Wether you have been furloughed, or your employer or business has been shuttered, OR, you continue to work through the COVID-19 pandemic, these are 10 steps that will demonstrate that you credible, engaged, and “work-ready” for your future employer.
- Lockdown is an opportunity to invest in your career network. Regardless of your actual job status, make use of this time to renew old relationships with colleagues, update your LinkedIn profile, connect with relevant new people. More people are more available to make professional contacts than ever before. Virtual networking meetings and jobsearch work-teams are the way to go.
- Disruption will be huge as we emerge from this. This presents both threats AND opportunities. We all need to take a hard look at our career eco-system. How does the revenue flow in, and the spending flow out? And not just one level above or below us. What are our dependencies, and our dependencies’ dependencies? Providing products and services virtually is going to be more important, and there will be opportunities to innovate. Turbulent times, but we have to think ahead and be pro-active.
- Time to learn. The biggest obstacle to continuing self-development after school and college is time. Many people have much more of this now than ever. Use it wisely and invest in learning and self-development.
- Understand the vulnerability of your employer. Some employers are obviously in trouble. Others are able to weather the storm better. Travel, hospitality and event based businesses are in crisis. But those that survive will come back strongly and quickly as the crisis subsides and normality resumes. And they will do even better than before because their weaker competition will have disappeared. Don’t assume that if you work in these sectors, jobs will be forever lost.
- Help those around you. This crisis is unlike any other. It’s hitting the elderly and the poor hard. Volunteer for community programs which help those in need in your neighborhood. You’ll make new acquaintances and earn the gratitude and respect of your neighbors.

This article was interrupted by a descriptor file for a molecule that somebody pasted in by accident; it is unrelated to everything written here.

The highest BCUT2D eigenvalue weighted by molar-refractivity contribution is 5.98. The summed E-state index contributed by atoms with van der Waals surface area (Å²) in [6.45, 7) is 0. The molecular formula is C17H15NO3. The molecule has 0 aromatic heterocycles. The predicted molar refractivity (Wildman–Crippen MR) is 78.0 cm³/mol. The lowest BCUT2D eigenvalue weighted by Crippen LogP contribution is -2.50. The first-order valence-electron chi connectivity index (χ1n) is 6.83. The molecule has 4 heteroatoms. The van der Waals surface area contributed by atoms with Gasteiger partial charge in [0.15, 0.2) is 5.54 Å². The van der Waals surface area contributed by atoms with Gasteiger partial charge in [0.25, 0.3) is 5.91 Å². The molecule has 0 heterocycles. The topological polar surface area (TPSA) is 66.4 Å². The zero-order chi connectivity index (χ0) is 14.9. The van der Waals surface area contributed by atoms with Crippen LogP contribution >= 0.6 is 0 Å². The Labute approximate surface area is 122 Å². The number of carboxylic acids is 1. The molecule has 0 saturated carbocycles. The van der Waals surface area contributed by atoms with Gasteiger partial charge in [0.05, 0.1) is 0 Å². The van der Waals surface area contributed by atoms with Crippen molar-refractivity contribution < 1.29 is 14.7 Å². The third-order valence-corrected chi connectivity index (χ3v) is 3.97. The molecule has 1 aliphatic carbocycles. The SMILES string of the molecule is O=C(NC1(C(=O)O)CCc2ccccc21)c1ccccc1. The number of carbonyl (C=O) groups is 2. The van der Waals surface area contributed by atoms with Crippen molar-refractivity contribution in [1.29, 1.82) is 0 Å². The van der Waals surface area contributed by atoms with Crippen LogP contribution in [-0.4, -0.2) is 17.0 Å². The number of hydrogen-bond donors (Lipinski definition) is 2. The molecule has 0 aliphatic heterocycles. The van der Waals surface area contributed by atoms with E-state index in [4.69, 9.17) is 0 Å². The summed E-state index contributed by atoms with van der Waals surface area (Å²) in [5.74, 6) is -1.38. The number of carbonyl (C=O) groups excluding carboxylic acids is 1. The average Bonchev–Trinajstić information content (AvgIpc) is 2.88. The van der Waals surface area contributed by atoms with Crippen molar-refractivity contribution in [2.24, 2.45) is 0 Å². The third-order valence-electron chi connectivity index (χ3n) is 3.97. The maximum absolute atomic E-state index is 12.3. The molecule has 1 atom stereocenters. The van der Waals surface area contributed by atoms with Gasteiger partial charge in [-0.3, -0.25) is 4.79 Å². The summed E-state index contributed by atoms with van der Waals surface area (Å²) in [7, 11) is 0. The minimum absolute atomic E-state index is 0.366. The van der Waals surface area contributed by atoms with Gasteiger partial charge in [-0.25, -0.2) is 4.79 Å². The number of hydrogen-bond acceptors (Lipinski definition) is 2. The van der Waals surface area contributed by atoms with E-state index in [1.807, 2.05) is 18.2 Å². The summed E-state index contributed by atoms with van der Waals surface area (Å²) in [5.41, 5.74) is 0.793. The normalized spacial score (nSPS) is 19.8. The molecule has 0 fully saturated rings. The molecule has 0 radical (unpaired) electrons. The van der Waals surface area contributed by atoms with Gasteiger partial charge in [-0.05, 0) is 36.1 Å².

- Data driven recruitment will get a huge boost. The crisis will hit recruiters hard. The stalling of hiring means their incomes have collapsed. When they get back to work, they will be obliged to use hiring technologies even more than before. So you must invest now in your professional social media to increase your profile and chances of being found. Lack of time is no longer an excuse to avoid this!
- Follow the money. Three financial facts are clear – the Fed and other central banks are printing money in vast quantities; yields on government bonds are at record lows; interest rates have been slashed. The inevitable consequence of this is that investment funds will be stoked even higher as capital seeking returns has nowhere to go. As normality resumes, there will be heavy private investment activity – new businesses with strong growth prospects will benefit. Smaller businesses will be hiring a lot more people.
- Taxes will rise. As we emerge from the crisis, the pressure on governments to recover their crisis costs will be unavoidable. Since taxes are the fastest way to do this, they will go up. This will have different consequences for different people. But know that it’s coming.
- Learn from the event. Crises expose the weakest links in everything. From governments and nations right down to individuals. These events will have underlined what yours are as well. The financial changes you need to make to increase your resilience will be starkly revealed. Act accordingly.
- Don’t lose hope or sight of reality. In 2017, 2.8 million people died in the US. That’s an average each month of 233,000. Of course, every death from every cause is a tragedy. COVID-19 will sadly add to this mortality level. But whatever happens, we should keep our sense of perspective. As of April 9, 2020, total US deaths attributed to COVID 19 reached 16,000.
Stay safe, wash your hands frequently.
On our next blogs, we will tackle the following COVID-19 topics:
- COVID-19: Who is hiring? Where to find opportunities
- COVID-19: How to stay sane while jobseeking
- COVID-19: What to change on your résumé
- COVID-19: How interviews will be different
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